Super-size is still an option for New Yorkers as Justice Milton A. Tingling Jr. of the State Supreme Court in Manhattan put the kibosh to the city’s limits on large sugary drinks. According to The New York Times, the judge called the limits “arbitrary and capricious” at the hearing on Monday.
Bloomberg is hoping that NYC will pave the way for cities all around the world to adopt the ban.
Why? Everyone should have a why and the mayor’s why is obesity. It’s a pretty convincing reason and his campaign has gained worldwide attention. “I’ve got to defend my children, and yours, and do what’s right to save lives,” the mayor said. “Obesity kills. There’s no question it kills.”
The mayor made it clear that he would be appealing the judge's ruling immediately. Lawyers for the Bloomberg administration said on Monday that it remained confident due to the fact that the Board of Health had “the legal authority and responsibility” to address obesity in the city.
Soda giants were compelled to shell out some big bucks to combat the ban that Mayor Bloomberg is determined to bring to life before he leaves office. CNN reports that the American soft-drink industry invested a multimillion-dollar campaign to block it which included flying banners from airplanes over Coney Island, plastering subway stations with advertisements and most importantly, filing the lawsuit that led to the ruling.
Restaurants throughout the city have been preparing for the ban to take true form. Dunkin Donuts has already instructed employees that they are not allowed to add sugar to large coffees. It would be interesting to see how each restaurant adheres to such a ban since there are so many types of businesses.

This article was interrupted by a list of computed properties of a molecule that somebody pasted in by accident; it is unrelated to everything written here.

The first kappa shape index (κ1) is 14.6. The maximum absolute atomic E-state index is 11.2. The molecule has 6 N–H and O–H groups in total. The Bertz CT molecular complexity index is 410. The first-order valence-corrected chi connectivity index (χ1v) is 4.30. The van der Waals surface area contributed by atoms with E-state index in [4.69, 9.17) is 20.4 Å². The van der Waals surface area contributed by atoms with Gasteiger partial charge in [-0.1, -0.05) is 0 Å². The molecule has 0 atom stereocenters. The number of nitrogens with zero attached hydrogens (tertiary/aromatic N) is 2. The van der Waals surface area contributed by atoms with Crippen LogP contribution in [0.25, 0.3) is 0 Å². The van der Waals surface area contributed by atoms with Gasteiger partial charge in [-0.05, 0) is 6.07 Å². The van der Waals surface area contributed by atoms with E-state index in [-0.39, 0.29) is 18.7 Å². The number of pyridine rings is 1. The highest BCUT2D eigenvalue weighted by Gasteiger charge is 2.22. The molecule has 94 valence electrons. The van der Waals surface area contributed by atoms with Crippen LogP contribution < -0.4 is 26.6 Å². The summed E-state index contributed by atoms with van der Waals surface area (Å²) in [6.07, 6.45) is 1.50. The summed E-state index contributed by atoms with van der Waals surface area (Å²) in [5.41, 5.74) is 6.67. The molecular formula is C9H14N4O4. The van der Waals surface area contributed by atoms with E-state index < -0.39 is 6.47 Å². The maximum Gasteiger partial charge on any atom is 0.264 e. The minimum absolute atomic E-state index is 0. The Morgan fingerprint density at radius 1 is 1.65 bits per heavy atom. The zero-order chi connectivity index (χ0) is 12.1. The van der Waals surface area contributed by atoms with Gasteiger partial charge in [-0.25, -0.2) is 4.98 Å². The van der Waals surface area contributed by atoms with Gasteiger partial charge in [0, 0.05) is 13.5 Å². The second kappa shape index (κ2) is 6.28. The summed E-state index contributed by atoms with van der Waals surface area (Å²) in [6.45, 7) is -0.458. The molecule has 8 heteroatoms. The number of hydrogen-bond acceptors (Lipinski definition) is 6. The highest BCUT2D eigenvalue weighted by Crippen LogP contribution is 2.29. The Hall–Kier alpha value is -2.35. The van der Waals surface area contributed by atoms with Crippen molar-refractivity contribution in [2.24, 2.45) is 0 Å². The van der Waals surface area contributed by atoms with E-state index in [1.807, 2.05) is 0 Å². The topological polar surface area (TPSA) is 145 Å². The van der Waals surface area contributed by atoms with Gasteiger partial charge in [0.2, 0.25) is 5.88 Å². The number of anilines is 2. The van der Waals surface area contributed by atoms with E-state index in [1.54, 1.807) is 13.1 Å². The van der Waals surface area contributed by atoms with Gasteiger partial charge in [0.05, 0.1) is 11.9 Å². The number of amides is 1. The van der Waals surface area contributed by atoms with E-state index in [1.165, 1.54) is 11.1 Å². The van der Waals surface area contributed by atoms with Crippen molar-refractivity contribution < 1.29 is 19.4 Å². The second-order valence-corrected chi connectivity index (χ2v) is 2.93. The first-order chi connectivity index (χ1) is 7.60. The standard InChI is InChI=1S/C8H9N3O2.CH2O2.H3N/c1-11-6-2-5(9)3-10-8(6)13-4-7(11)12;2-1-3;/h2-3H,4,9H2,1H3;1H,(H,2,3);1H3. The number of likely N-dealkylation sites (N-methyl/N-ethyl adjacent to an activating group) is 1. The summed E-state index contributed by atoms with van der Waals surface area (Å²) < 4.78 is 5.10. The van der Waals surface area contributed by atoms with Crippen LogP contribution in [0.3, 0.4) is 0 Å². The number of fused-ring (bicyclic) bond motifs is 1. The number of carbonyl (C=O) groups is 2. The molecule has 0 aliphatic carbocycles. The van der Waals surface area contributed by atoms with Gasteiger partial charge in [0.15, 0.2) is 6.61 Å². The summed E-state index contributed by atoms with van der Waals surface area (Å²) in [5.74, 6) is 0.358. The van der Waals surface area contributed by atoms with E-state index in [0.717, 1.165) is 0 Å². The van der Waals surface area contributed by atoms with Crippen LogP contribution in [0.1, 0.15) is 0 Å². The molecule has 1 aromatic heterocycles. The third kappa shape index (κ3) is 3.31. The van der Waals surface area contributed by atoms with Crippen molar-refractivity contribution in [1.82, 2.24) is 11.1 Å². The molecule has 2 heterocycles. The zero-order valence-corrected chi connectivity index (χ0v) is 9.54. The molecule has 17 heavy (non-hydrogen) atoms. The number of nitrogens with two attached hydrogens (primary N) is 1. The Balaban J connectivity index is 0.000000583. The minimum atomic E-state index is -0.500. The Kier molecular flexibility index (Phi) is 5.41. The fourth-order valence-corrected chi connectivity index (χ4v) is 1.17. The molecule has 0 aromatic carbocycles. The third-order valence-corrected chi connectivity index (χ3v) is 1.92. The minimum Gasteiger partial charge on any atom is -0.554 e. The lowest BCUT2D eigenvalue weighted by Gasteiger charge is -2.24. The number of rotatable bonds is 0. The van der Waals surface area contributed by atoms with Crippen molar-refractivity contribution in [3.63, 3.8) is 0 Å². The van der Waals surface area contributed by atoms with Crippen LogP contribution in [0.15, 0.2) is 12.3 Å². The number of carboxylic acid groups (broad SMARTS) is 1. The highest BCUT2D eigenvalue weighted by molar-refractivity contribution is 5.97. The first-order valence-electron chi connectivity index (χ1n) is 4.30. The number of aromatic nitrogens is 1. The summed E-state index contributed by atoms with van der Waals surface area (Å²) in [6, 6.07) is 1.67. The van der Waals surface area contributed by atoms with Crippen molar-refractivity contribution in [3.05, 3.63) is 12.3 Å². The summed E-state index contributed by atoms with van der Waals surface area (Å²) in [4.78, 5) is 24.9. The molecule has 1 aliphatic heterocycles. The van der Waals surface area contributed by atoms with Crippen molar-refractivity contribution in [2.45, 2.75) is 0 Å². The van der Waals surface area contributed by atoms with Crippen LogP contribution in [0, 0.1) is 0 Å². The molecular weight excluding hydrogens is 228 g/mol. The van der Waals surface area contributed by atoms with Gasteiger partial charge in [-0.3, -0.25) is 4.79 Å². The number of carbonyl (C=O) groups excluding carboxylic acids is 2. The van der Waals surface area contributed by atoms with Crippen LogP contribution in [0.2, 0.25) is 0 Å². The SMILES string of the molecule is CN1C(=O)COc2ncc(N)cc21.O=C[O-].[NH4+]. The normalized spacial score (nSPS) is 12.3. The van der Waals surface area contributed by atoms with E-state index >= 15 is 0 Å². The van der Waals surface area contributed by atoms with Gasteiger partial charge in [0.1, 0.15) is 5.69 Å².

The ban would limit the size of sugary drinks to 16 ounces at restaurants, theaters and food carts. Does this mean that you’ll have to order two from now on? That’s not going to help the landfills at all.
How about enforcing the ban? Seriously? Don’t most cities have enough to govern? Can New York afford to hire “Sugar Nazis?”
If the mayor gets his last wish before exiting, will this really make a significant impact on obesity? Even if you take away the enforcement issues, adults and children can go into a store and purchase as much sugary drinks as they want and consume as much in a day as they wish.
What about a war on cigarettes? There are still plenty of kids out there who are getting hooked on smoking long before they’re eighteen years of age. Isn’t that a huge problem? The list is long and sugary drinks seem a little silly compared to other problems.
So, what’s next after this? Limits on how many ounces of juice people can have? Some juices have more sugar than sodas. "I'm sorry sir. I'm only allowed to serve you 16 ounces of apple juice." Now that sounds ridiculous, doesn’t it?
Like anything else, people need to be educated about health and most believe that they have the right to make their own decisions from there.
In a pro-choice society, suddenly a politician is going to dictate how much soda we can have?
It certainly appears that the mayor is trying to make it into the history books. However, you would think that needless legislation coupled with an enormous waste of money is a very odd way to go about it.